The gym I joined is called Shasta Athletic. My favorite sport of all time is racquetball. I play six times a week or more, and was inducted into the old timers groups. I”m one of the guys now! We joke and laugh everyday. If I don’t show up the “God Father Ben” will write me on Facebook. They invite us out with them to events. They are my family now. They showed me that the whole gym is family, not just the r-ball players.
In the gym I learned another man lost a son to drugs. On Josh’s memorial I cried on the racquetball court, where the man hugged me. Of course another man joked, “Hey, no hugging in the courts!” LOL. On my worst days they would laugh and say I”m crazy just like them. I love them all.
Q: That’s a lot of information to take in, and it sounds like you really embraced exercise, and your new high-protein diet, and the joy of working out with others in a gym, all of which I can relate to. Was there a tipping point, a place where you decided to start your health and fitness journey?
I wasn’t aware I was over weight until I lost the weight, LOL.
Q: That’s an amazing story, Cindy. Now, go ahead and brag. What does your “after” Cindy look like?
Here, I’ll show you. This picture tells it all.
And here’s another one that you said you saw on Facebook and liked.
Q: Yes, I love those photos. You look incredible, Cindy. Do you have advice for people who feel unhealthy and helpless?
My advice is to find something you love to do. Even if you are the worst player, do it. I even played pickle-ball. Waiting forever to play with these players was rough, but I did it. Keep going, keep fighting, and know you’re never alone.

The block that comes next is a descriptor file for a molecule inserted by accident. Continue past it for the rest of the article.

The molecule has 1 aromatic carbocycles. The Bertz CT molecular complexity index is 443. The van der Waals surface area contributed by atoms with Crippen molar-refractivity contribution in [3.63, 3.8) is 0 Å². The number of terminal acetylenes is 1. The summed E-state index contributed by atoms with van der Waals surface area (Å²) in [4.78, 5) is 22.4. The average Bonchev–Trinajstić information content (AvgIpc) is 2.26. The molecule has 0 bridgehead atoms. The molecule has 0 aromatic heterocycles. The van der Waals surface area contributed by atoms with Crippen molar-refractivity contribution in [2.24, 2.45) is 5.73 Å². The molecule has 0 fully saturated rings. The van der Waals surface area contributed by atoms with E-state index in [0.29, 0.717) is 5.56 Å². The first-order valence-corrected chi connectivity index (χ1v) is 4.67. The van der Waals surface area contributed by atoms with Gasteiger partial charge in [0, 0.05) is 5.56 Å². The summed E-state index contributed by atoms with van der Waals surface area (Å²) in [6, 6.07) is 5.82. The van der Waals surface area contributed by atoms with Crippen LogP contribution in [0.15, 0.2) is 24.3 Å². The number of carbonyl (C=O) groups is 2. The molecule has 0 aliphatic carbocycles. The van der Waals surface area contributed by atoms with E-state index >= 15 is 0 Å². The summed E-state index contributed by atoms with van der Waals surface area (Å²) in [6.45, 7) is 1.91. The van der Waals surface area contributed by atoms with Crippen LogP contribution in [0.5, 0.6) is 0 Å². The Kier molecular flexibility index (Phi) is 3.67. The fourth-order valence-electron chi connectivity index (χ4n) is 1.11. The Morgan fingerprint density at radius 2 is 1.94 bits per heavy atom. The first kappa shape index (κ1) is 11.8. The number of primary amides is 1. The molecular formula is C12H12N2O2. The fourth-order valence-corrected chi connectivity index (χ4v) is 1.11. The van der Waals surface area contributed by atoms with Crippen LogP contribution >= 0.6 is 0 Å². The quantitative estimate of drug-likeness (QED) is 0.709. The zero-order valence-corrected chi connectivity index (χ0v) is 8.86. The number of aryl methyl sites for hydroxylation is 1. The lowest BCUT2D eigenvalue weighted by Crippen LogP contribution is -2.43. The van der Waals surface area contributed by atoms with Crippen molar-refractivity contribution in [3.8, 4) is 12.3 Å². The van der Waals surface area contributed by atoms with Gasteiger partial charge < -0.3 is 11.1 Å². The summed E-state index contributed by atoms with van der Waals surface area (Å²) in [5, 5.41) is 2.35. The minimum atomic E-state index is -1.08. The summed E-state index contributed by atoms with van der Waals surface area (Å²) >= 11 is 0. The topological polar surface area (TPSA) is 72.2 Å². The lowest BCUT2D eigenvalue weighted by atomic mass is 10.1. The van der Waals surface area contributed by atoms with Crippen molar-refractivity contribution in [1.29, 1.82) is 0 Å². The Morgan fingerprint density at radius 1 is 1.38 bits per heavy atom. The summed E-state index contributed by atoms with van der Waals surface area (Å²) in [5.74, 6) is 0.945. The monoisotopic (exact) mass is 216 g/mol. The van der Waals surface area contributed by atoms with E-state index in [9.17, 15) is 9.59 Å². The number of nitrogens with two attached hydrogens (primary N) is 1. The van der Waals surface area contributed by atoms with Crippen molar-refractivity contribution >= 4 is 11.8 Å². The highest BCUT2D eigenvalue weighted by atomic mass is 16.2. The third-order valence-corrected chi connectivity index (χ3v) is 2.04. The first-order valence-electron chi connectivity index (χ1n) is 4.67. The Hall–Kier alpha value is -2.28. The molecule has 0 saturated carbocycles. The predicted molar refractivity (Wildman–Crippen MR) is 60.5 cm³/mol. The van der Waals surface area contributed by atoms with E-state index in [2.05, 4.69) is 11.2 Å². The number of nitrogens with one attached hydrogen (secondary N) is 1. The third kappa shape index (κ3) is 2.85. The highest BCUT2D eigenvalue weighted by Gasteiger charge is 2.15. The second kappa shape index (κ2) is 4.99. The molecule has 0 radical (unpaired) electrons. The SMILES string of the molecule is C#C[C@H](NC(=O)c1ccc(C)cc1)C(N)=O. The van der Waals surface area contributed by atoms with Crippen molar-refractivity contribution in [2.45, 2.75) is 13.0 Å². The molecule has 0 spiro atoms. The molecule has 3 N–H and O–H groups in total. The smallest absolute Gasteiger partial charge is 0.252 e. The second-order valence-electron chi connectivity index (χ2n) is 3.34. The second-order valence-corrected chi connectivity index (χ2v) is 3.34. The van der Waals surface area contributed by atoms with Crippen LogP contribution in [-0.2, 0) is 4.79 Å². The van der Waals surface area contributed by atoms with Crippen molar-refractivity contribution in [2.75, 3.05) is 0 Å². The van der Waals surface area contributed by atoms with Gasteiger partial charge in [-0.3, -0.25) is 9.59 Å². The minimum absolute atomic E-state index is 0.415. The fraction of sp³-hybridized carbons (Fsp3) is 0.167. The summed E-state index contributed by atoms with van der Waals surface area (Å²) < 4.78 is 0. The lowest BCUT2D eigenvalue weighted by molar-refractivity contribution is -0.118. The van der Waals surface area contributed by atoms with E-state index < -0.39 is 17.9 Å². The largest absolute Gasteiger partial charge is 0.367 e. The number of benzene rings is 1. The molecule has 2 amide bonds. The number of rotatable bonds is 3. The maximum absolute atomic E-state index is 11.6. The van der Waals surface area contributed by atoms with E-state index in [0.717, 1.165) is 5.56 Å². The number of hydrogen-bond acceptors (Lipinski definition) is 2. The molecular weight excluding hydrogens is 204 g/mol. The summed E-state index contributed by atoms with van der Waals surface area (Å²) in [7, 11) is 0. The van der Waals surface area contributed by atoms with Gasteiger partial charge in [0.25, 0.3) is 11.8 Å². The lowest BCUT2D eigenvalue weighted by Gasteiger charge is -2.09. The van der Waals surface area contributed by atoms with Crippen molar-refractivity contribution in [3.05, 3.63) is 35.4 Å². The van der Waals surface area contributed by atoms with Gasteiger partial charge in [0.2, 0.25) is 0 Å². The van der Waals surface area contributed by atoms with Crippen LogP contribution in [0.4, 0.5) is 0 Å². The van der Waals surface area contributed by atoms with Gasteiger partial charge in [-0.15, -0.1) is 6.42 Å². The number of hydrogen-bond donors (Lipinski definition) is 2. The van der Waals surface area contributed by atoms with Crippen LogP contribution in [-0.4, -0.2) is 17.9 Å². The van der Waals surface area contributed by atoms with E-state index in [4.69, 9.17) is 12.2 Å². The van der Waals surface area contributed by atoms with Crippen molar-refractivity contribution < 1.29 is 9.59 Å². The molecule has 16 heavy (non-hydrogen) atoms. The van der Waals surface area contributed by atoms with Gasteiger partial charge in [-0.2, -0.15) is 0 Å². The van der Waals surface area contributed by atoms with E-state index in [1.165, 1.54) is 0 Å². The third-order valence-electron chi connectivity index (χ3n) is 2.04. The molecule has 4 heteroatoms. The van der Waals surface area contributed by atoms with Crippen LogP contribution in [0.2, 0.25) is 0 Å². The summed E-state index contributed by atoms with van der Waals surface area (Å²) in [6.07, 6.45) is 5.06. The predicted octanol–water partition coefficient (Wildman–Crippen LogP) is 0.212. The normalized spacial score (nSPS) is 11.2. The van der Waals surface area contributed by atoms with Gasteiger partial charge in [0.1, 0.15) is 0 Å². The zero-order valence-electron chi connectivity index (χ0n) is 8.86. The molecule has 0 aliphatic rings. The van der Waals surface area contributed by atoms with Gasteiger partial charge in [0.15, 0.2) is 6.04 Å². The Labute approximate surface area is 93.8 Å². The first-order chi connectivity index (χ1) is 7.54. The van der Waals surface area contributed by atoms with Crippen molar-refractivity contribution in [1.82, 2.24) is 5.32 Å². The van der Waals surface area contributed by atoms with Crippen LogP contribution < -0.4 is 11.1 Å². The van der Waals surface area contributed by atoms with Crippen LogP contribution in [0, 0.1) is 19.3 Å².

If you’ve been around this long, think of your coping skills. On bad days go back to them. Pull yourself out of the hole. Take time for yourself. Bubble baths. Touch the sand and earth with your toes. Feel the cool water on your face on a hot summer day. Listen to the sounds of the birds in the trees, watch how they fly and return. Notice how the wind blows against you. Think of the present and enjoy it. Breath it in. Look to the people that are here. Love them. If you need love, it’s OK to love.
Q: Cindy, that is beautiful and poetic. Thank you. Is there anything else you’d like to say?
Like Robin Williams I have my own quote. This is mine: “I need to feel love, so therefore I love many.” If they, too, never feel the pain of loneliness and abandonment, giving of myself is worth it. By helping others we help ourselves.
Q: Thank you, Cindy. You’re an inspiration. I wish you the very best.
Love you Doni, and cyber hugs to you!